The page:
How to Make My Own Omamori Luck Charm for Sale

by Audrey Farley
Omamori charms, which resemble kimono fabric, are used to decorate backpacks, keychains and luggage.

Omamori charms, which resemble kimono fabric, are used to decorate backpacks, keychains and luggage.

Omamori are small, Japanese charms or amulets. Traditionally, amulets were sold at Shinto shrines throughout Japan. They were made by monks that dedicated the charms to Shinto deities. Traditionally, omamori contained written prayers that the bearer would recite to bring good luck and to ward off evil. Today, omamori are made and sold throughout the world.

Cut a small, rectangular piece of traditional Japanese cloth, such as the decorative silk cloth used for Kimonos. Alternatively, cut a piece of cloth depicting a modern design such as a Japanese cartoon character (e.g. Hello Kitty). Fold the pouch in half and sew the sides to create a small pouch.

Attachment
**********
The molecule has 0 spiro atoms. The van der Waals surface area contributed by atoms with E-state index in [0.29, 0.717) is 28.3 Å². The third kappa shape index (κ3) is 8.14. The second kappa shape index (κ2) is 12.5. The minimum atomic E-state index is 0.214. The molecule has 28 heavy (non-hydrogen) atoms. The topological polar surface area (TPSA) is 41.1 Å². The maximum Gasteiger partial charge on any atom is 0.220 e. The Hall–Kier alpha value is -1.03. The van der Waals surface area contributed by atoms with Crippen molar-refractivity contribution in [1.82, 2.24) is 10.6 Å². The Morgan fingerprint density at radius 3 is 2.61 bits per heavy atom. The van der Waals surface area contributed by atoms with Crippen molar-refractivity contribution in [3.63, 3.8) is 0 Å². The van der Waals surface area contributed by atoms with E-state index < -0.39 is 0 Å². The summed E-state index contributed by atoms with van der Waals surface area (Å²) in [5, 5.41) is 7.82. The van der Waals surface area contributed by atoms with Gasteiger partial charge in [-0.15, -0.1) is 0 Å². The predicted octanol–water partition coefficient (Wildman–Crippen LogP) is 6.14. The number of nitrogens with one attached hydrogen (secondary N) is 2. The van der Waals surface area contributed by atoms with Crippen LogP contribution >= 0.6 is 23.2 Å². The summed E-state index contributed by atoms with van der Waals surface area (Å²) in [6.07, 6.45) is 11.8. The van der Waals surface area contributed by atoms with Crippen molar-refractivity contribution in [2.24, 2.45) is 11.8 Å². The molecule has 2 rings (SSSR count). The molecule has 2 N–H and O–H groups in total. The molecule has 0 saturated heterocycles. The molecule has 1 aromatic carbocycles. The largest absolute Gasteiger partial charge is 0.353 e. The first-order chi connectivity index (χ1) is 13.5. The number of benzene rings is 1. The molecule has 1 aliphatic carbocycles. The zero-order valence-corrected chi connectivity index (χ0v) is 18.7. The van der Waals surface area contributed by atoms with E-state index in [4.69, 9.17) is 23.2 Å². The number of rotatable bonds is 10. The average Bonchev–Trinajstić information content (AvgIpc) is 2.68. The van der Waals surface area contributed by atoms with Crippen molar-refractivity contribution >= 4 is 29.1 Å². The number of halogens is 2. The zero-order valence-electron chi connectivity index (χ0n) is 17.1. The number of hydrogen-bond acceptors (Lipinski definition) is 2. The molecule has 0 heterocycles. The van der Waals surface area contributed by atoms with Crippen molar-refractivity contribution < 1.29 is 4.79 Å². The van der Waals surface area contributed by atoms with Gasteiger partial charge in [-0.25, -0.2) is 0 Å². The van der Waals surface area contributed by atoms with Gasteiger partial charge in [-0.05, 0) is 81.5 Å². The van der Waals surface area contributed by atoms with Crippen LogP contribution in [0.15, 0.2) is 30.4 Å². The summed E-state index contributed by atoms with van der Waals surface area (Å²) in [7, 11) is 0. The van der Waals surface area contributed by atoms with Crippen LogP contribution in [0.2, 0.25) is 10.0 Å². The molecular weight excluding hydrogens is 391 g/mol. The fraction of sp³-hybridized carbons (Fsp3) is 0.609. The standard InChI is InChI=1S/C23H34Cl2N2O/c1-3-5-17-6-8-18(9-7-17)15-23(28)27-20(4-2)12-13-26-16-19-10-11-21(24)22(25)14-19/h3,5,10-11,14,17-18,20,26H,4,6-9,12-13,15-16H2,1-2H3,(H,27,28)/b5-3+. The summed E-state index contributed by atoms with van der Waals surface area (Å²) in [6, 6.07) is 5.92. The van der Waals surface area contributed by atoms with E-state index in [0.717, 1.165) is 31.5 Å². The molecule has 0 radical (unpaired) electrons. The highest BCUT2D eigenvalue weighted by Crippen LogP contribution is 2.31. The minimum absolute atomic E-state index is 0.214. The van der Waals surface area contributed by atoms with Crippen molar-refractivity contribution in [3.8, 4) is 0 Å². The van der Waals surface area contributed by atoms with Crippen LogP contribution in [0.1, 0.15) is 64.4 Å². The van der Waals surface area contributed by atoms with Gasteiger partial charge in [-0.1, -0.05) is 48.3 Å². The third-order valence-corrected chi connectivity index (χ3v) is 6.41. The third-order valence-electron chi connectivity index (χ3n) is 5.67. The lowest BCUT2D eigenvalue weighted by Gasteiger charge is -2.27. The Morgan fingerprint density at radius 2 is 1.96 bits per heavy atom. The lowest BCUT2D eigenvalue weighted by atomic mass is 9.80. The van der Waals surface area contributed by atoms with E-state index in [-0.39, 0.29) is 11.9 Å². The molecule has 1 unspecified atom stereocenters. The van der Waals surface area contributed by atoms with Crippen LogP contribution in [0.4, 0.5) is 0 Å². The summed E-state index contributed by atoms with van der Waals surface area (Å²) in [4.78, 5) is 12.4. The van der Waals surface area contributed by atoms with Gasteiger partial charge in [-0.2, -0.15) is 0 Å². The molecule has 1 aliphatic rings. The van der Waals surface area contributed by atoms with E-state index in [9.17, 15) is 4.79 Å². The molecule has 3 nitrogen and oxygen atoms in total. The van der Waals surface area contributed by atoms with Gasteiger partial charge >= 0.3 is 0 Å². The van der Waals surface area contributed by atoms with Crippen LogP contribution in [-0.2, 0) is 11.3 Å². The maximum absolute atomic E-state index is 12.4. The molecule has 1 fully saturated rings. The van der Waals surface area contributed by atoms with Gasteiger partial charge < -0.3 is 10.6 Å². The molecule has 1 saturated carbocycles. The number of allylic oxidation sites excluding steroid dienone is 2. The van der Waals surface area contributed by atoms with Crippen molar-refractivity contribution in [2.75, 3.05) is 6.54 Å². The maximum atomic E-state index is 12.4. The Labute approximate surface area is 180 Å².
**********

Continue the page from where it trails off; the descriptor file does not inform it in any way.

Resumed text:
For a traditional charm, place a tiny piece of wood inside the fabric pouch. For a more contemporary version of the charm, place a different kind of charm, such as a tiny plastic animal, button or other miniature object inside the pouch.

Punch a hole through the pouch at the top, using a hole punch. Punch the hole through both flaps of the fabric, approximately a quarter inch from the top. Thread a ribbon through the hole. Tie and knot the ribbon at the pouch. The ribbon makes it harder for the charm to fall out, and it can be used to attach the charm to a bag or other item.

Include with each omamori a small note to designate its special purpose. Common omamori intentions include safe driving, happy household, good health, passing an important exam, protection from bad luck, romantic luck, fertility, healthy birth, relief from pain and financial fortune.

Items you will need

  • Japanese silk fabric
  • Needle and thread
  • Charm
  • Lighter
  • Hole Punch
  • Ribbon
  • Note card

About the Author

Audrey Farley began writing professionally in 2007. She has been featured in various issues of "The Mountain Echo" and "The Messenger." Farley has a Bachelor of Arts in English from the University of Richmond and a Master of Arts in English literature from Virginia Commonwealth University. She teaches English composition at a community college.

Photo Credits

  • Jupiterimages/Photos.com/Getty Images